Cybercrime , Cybercrime as-a-service , Endpoint Security

Researchers Spot Comeback of the Emotet Botnet

Emotet's Sibling, Trickbot, is Helping
Researchers Spot Comeback of the Emotet Botnet

The Emotet botnet, which was hampered by law enforcement actions earlier this year, is making a comeback. The resurgence is due to help from old friends: cybercriminals running the Trickbot botnet.

See Also: Webinar | Everything You Can Do to Fight Social Engineering and Phishing

Several cybersecurity firms and researchers pointed out on Monday that the Trickbot botnet has begun distributing Emotet.

"Smells like Emotet, looks like Emotet, behaves like Emotet - seems to be Emotet," writes, one of the blogs for the German security company G Data.

The development is concerning but not surprising for those fighting large-scale botnets. Emotet and Trickbot were essentially run by different departments of one cybercriminal organization that's based in Russia, says Alex Holden, CISO of Hold Security, a Wisconsin-based security consultancy that studies the cybercriminal underground.

Researchers have long noticed close associations, with Emotet distributing Trickbot and vice versa. Both have been linked to the distribution of ransomware, including Ryuk and Conti.

"We knew that it [Emotet] would come back," Holden says. "It was a matter of time.

The return may signal more battles are ahead. Emotet was the "biggest and baddest" botnet before it was taken down, says James Shank, senior security evangelist and chief architect, community services with Team Cymru.

A new version of Emotet is being distributed by Trickbot, says Marcus Hutchins, a malware researcher with Kryptos Logic who is also part of Cryptolaemus, a notable group of top security researchers and systems administrators dedicated to fighting Emotet. Emotet's return will likely eventually mean greater distribution of ransomware, and those running Emotet "will sell access to other botnets/actors," Hutchins says.

Cryptolaemus noted that Emotet reappeared on the group's third anniversary.

"To celebrate, Ivan has released a new version of Emotet because he feels left out and wants to be part of the party," Cryptolaemus tweeted as a joke, using Ivan as a substitute for Russia.

Emotet, Trickbot: One-Two Punch

Emotet was often the initial malware that would end up on a system and deliver other malware such as Trickbot. Victims were infected by clicking an infected email attachment, such as an Office document or a malicious URL. Trickbot was designed to exfiltrate data and is more of an exploitation framework.

A blog post from the cybersecurity firm Cybereason in April 2019 illustrates the relationship between the two. Emotet infected a computer and then downloaded Trickbot, which then downloaded the Ryuk ransomware (see: Russian National Charged With Laundering Ryuk Ransoms).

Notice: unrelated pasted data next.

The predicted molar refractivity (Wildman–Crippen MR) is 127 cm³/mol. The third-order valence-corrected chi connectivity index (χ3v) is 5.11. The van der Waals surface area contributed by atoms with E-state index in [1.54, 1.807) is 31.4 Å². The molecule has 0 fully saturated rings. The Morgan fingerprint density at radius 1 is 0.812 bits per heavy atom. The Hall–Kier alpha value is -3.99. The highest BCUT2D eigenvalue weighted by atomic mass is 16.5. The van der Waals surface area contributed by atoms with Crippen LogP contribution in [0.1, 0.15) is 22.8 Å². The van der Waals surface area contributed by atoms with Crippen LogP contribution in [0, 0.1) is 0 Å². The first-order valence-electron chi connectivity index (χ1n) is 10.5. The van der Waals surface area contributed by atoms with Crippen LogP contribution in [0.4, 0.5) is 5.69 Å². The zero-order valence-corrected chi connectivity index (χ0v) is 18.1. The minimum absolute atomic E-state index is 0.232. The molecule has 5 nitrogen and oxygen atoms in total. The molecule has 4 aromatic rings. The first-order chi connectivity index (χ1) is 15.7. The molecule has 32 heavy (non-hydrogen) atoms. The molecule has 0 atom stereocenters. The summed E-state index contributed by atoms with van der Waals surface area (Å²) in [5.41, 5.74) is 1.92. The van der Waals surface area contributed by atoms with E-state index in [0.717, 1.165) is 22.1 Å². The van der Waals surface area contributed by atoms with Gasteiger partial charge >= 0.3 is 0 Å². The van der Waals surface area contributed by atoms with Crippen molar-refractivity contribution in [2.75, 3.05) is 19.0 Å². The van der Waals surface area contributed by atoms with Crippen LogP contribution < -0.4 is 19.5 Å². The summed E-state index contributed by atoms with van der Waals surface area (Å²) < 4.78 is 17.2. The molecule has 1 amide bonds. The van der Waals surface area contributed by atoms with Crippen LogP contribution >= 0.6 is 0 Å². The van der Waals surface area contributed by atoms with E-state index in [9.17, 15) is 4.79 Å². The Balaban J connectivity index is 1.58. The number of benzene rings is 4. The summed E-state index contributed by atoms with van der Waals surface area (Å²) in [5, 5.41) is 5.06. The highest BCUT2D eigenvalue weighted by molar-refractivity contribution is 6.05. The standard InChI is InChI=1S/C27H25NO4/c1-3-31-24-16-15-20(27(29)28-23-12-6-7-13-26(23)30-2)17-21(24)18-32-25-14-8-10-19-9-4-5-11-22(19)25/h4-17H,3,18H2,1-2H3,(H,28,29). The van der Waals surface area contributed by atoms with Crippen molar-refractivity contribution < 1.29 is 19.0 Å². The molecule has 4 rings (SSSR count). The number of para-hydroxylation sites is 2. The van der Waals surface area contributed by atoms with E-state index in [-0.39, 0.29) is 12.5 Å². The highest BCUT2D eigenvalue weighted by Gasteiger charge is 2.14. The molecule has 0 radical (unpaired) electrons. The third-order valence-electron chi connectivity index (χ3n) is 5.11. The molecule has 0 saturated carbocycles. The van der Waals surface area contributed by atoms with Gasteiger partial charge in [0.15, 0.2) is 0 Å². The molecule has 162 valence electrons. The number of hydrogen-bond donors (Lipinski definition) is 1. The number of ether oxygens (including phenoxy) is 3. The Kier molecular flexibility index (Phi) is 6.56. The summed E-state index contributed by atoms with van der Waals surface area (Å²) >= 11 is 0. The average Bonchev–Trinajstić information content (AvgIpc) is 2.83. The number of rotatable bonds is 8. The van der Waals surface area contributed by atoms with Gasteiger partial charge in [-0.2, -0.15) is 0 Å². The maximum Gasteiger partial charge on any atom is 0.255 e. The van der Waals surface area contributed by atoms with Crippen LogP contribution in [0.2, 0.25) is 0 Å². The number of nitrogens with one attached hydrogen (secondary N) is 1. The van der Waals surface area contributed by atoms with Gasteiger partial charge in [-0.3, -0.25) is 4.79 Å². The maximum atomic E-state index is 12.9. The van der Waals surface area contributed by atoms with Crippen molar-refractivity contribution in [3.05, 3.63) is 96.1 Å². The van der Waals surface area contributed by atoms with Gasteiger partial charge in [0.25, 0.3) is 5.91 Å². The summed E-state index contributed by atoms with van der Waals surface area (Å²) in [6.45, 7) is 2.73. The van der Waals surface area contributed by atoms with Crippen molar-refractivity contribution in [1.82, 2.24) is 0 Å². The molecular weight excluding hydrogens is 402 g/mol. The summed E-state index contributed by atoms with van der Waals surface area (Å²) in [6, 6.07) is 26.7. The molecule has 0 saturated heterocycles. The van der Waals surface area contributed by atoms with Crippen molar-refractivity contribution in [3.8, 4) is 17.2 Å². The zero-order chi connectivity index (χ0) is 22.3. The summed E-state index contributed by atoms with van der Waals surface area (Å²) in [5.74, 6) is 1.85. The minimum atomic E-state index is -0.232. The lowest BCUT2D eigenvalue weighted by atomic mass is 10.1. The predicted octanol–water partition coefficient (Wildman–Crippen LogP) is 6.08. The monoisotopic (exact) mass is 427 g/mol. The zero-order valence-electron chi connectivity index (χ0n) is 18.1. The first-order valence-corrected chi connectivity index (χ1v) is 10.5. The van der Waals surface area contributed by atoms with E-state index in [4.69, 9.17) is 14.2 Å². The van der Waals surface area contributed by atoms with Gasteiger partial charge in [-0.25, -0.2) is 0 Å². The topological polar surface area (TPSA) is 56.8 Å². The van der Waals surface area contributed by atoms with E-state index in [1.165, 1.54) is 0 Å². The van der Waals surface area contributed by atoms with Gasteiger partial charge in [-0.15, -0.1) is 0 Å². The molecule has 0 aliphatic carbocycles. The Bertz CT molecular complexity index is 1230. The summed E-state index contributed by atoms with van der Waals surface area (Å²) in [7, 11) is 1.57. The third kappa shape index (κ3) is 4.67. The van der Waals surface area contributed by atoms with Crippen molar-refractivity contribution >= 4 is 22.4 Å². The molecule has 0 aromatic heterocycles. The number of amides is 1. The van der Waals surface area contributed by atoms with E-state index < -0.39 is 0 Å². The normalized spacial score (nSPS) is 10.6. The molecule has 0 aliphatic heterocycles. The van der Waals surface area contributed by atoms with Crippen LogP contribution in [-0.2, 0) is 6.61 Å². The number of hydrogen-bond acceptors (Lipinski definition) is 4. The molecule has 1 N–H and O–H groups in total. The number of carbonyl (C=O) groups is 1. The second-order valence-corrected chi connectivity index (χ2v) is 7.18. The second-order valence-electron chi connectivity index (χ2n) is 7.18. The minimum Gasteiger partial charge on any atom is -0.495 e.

How Emotet and Trickbot lead to ransomware (Source: Cybereason)

That infection pattern is what happened to Northshore School District in Bothell, Washington, in 2019. The school district spent weeks recovering after a Ryuk infection (see: The Ransomware Files, Episode 1: The School District).

Emotet was dealt a blow in January by law enforcement agencies, in part due to operational mistakes by its operators. Eight countries and Europol shut down hundreds of servers worldwide that were part of Emotet's infrastructure.

In April, law enforcement authorities also undertook took a fairly aggressive step by using Emotet's own infrastructure to send an update to infected computers that removed the malware. Emotet infected more than 1.6 million computers and caused hundreds of millions of dollars in damages, according to the U.S. Department of Justice.

Shank says that just because Emotet is emerging after 10 months doesn't mean the law enforcement effort was a failure. In fact, the Emotet operation marked new levels of cooperation between law enforcement agencies and the private sector. The operation has become a de facto template for future ones, he says.

"This looks like a win for the bad guys [but] in my opinion the fact that it took nine or 10 months for Emotet to come back speaks to the efficacy of the first takedown," Shank says.

Law enforcement agencies also took aim at Trickbot. In October 2020, a court allowed Microsoft and a global group of security companies to disable IP addresses and disrupt the command-and-control servers used by Trickbot.

Trickbot was considered a key player in the malware-as-a-service economy and had infected as many as 1 million machines since 2016. But botnets are designed for resiliency, and it's difficult to knock them completely offline. Just three weeks after Microsoft's Trickbot efforts, a new version was released, and experts spotted new infrastructure.

About the Author

Jeremy Kirk

Jeremy Kirk

Executive Editor, Security and Technology, ISMG

Kirk was executive editor for security and technology for Information Security Media Group. Reporting from Sydney, Australia, he created "The Ransomware Files" podcast, which tells the harrowing stories of IT pros who have fought back against ransomware.

Around the Network

Our website uses cookies. Cookies enable us to provide the best experience possible and help us understand how visitors use our website. By browsing, you agree to our use of cookies.